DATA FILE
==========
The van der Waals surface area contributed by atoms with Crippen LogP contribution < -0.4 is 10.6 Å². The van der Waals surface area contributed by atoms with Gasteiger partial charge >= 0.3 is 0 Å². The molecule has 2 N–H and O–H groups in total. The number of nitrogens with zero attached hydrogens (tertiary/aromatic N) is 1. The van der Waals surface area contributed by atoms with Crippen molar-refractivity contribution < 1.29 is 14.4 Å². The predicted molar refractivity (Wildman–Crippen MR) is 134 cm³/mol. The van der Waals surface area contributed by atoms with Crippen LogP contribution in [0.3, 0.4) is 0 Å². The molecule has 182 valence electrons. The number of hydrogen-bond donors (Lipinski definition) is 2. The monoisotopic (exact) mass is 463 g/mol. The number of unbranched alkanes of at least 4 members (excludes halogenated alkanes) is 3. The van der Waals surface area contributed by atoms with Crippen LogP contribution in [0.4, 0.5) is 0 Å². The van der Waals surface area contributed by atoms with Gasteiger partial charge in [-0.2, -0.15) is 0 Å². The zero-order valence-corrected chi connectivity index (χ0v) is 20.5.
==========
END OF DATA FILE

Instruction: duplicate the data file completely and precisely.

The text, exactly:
The van der Waals surface area contributed by atoms with Crippen LogP contribution < -0.4 is 10.6 Å². The van der Waals surface area contributed by atoms with Gasteiger partial charge >= 0.3 is 0 Å². The molecule has 2 N–H and O–H groups in total. The number of nitrogens with zero attached hydrogens (tertiary/aromatic N) is 1. The van der Waals surface area contributed by atoms with Crippen molar-refractivity contribution < 1.29 is 14.4 Å². The predicted molar refractivity (Wildman–Crippen MR) is 134 cm³/mol. The van der Waals surface area contributed by atoms with Crippen LogP contribution in [0.3, 0.4) is 0 Å². The molecule has 182 valence electrons. The number of hydrogen-bond donors (Lipinski definition) is 2. The monoisotopic (exact) mass is 463 g/mol. The number of unbranched alkanes of at least 4 members (excludes halogenated alkanes) is 3. The van der Waals surface area contributed by atoms with Crippen LogP contribution in [0.4, 0.5) is 0 Å². The van der Waals surface area contributed by atoms with Gasteiger partial charge in [-0.2, -0.15) is 0 Å². The zero-order valence-corrected chi connectivity index (χ0v) is 20.5.